Economists typically believe that there is too much regulation in the medical field. Due to problems of asymetric information in determining doctor quality, economists believe there is a role for certification and licensure, but these requirements are currently too strict. For instance, many routine procedures could be preformed by a Nonphysician Clinician (NPC) such as a Physician Assitant (PA) or a Nurse Practioner (NP) at a lower cost with a small reduction in quality.
According to the American Academy of Physician Assistants (AAPA), there were 66,111 physician assistants practicing in the United states in 2005. Physician’s Assistants have varying levels of autonomy and prescription permission (see the DEA website) depending on the state legislation.
Below I will briefly outline the development of the position of the physician assistant. There is a more complete timeline located at the Physician Assistant History Center.
- 1964: Dr. Eugene Stead, Jr., disillusioned by organized nursing rejection of the nurse clinician program, decides that ex-military corpsmen with their previous training and experience would be suitable candidates for his two-year experimental program.
- 1966: Allied Health Professions Personnel Act (PL-751) promotes the development of programs to train new types of primary care providers.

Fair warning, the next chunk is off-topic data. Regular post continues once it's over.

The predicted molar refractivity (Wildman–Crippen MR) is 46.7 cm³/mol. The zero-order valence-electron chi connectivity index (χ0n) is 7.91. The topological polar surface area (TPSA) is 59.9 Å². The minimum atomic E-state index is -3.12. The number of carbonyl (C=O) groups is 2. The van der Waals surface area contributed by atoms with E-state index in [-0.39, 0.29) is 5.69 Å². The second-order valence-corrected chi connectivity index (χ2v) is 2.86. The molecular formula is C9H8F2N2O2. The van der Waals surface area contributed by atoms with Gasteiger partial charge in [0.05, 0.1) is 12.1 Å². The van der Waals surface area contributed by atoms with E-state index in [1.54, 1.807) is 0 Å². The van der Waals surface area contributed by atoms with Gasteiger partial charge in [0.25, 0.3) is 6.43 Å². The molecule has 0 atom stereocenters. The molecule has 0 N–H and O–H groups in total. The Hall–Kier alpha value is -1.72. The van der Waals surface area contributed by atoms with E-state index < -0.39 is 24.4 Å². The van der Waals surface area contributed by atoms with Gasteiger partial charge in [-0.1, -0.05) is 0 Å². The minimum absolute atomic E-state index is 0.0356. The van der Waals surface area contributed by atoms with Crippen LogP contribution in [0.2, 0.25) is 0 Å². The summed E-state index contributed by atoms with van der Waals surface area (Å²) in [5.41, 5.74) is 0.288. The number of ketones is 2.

- 1968: Health Manpower Act (PL-490) funds the training of a variety of health providers; American Association of Physician’s Assistants (AAPA) is incorporated
- 1970: Kaiser Permanente becomes first HMO to employ PA.
- 1972: National Board of Medical Examiners begins developing a certification examination for accredited PA educational program.
- 1976: Federal support of PA education continues under grants from Health Professions Assistance Act (PL94-484).
- 1977: Rural Health Clinic Services Act (PL95-210) provides Medicare reimbursement of PA and nurse practitioner (NP) services in rural clinics.
- 1986: Omnibus Budget Reconciliation Act PL 99-210 allows Medicare Part B to pay for PA services in hospitals and nursing homes
- 1987: Additional Medicare coverage of PA services in rural and underserved areas approved by Congress
- 1997: Balanced Budget Act of 1997– Congress increases PAs reimbursement rate to 85% of physician cost (previously 75% in hospitals, 65% for assisting at surgery, and 85% in nursing facilities)
- 2000: Mississippi is last state to enact legislation authorizing PAs to practice